A beautiful garden in the community of Whitstable for everyone to come and join in with
The garden is in the heart of Whitstable with vegetables, fruit, flowers and a developing wildlife area for everyone to enjoy. The garden is run on organic growing methods and tries to demonstrate all things eco! We have a compost toilet, a well, an edible hedge, raised beds and an outdoor classroom with seating, disabled access paths and a welcoming relaxed atmosphere for everyone to enjoy.
Who comes along?
Anyone can come along and join in. If you are out of work, want to volunteer, want to get fit or like working alongside lots of different people, in a team or on your own, or just want to sit and watch, you are welcome.We also welcome schools, colleges, nursery groups and residential groups to come along and join in with the garden as a whole.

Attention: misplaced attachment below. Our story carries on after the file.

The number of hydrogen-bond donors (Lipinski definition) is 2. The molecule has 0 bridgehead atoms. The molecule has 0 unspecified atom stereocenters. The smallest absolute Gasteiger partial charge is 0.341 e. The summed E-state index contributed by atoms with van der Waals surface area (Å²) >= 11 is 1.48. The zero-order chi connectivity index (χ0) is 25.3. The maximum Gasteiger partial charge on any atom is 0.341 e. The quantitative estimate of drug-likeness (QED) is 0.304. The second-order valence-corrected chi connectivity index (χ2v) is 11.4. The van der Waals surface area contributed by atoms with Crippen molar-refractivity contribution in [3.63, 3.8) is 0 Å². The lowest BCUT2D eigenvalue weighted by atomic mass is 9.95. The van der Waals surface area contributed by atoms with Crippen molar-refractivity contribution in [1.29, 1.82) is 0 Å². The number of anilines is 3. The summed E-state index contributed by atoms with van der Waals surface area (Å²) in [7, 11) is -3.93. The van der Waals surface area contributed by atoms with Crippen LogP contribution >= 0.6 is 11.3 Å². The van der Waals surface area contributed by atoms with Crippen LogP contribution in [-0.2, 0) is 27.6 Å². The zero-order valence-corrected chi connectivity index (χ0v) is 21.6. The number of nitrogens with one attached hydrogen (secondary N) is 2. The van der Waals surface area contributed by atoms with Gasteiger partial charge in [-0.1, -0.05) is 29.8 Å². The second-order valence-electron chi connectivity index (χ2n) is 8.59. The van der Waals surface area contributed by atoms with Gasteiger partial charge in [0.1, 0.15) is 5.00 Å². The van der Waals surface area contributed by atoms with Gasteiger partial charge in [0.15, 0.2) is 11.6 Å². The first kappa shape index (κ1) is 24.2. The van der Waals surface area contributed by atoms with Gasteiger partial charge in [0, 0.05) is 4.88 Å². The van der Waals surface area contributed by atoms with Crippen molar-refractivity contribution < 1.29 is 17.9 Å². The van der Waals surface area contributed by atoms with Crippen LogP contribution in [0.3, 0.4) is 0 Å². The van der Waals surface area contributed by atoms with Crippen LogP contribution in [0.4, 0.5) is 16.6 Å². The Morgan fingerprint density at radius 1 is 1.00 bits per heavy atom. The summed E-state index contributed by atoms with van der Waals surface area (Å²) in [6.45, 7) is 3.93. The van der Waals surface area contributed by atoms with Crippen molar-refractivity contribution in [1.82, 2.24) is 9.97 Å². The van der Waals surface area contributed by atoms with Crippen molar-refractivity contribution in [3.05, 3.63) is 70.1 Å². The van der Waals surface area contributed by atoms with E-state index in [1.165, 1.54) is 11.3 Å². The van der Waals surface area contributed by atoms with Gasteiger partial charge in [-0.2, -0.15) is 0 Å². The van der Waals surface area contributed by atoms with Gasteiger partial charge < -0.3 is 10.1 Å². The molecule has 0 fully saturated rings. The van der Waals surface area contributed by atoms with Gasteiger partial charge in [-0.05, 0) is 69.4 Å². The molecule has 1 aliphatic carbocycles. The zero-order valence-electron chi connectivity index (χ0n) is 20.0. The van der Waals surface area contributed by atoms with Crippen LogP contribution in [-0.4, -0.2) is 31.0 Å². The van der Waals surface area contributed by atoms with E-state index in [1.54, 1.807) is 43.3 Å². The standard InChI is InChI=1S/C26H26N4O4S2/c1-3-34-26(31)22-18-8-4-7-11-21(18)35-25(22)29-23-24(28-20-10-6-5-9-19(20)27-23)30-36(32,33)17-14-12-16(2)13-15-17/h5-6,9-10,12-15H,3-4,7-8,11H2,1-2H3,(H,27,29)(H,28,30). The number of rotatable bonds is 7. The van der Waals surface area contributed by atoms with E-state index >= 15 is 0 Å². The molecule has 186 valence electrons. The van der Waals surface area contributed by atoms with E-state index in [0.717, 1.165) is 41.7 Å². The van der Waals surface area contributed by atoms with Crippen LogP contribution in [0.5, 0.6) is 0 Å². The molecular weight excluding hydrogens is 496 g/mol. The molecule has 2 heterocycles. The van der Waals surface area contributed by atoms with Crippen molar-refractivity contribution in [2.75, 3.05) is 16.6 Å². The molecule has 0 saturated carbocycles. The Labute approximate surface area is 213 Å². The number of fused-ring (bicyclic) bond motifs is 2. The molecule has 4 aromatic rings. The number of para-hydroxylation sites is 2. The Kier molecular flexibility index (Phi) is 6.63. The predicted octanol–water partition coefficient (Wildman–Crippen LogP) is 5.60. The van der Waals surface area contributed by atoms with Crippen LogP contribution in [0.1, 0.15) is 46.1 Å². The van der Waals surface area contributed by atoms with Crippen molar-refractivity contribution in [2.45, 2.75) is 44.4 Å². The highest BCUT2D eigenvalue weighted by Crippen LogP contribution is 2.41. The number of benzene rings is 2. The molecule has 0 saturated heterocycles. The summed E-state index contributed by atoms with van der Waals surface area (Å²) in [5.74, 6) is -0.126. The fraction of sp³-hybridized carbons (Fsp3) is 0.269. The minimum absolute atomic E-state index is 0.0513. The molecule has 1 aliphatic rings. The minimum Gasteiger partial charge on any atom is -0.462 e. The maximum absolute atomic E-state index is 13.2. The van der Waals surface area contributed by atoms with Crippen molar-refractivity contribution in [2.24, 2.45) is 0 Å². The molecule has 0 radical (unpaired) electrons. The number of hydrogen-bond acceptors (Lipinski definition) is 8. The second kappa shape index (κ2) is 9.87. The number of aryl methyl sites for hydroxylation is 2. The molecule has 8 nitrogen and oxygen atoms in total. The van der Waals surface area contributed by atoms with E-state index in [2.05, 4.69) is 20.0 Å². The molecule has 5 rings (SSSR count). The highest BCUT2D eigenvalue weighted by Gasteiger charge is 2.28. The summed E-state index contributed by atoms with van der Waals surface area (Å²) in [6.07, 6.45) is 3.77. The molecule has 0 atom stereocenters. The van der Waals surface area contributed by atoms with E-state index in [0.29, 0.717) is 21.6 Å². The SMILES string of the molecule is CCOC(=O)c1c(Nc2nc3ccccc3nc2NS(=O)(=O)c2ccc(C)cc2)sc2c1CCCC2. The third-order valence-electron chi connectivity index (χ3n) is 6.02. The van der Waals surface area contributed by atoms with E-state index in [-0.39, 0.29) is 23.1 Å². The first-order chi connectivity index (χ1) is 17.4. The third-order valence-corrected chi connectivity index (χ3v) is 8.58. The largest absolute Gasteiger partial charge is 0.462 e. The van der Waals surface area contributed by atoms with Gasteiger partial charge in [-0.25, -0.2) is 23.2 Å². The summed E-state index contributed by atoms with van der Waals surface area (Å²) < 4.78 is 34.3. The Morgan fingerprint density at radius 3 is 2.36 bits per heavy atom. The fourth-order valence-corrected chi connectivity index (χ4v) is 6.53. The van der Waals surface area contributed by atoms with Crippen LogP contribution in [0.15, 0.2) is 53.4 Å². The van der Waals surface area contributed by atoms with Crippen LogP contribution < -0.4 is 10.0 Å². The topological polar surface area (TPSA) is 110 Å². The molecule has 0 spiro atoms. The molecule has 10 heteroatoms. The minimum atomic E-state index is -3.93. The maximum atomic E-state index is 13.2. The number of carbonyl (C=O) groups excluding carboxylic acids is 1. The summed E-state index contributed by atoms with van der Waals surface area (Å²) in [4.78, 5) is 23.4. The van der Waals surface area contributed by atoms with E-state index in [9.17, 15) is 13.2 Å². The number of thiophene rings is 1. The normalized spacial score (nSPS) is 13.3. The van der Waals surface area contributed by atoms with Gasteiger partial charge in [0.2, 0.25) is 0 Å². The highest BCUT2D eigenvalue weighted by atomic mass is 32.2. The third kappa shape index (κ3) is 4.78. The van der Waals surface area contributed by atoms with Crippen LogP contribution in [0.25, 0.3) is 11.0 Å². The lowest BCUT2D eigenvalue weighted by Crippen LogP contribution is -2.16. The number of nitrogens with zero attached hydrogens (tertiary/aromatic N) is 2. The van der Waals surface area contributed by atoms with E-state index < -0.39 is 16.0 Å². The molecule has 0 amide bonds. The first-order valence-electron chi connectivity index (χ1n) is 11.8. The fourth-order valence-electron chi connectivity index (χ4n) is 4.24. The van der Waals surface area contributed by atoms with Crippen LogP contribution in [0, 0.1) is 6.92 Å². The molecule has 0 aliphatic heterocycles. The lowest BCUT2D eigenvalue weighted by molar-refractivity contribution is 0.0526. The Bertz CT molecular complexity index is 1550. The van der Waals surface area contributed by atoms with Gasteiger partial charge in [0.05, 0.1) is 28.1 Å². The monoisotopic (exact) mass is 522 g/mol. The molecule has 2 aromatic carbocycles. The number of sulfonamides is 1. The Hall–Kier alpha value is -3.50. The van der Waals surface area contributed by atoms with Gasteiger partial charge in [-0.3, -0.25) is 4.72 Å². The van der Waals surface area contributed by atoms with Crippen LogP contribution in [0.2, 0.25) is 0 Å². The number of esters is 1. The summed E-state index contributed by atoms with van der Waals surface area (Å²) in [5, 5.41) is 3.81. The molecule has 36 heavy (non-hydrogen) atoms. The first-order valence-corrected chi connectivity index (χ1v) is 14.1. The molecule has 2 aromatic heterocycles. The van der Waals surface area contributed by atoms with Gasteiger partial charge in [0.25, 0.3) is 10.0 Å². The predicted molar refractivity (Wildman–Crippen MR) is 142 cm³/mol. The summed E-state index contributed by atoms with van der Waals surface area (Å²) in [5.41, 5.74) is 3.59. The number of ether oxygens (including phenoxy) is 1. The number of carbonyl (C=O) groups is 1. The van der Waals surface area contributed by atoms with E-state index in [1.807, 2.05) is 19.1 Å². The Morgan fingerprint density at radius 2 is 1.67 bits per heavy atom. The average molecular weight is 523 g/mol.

The garden opened in April 2011 and has given support to many people to help them gain knowledge and develop skills in horticulture along with building confidence and passing on their own knowledge to others.Thousands of hours of time have been given by volunteers to make the garden the lovely place it is today.The garden is a venture between Kent Enterprise Trust and Transition Town Whitstable.
Activities at Stream Walk include:
- Sowing and planting vegetables and fruit
- Building raised beds
- Creating a forest garden
- Laying paths
- Completing the pond
- Building compost bins
- Trimming hedges
- Sharing knowledge and ideas
- And more!
Training at Stream Walk offers you the chance to develop hands-on skills to help you get back into employment.
Our work experience programme is a good way to learn new skills and brush up on qualifications – all within a friendly group to help you achieve your goals.Our placements can offer you:
- New skills to add to your C.V.
- Literacy and numeracy support
- Improved fitness
- Improved confidence
- A reference
Please contact us if you would like to join in.
‘I was surprised at the diversity of the group, the garden had a number of younger members and it is nice to get stuck in.’ Laura Ribbons, Kent University Student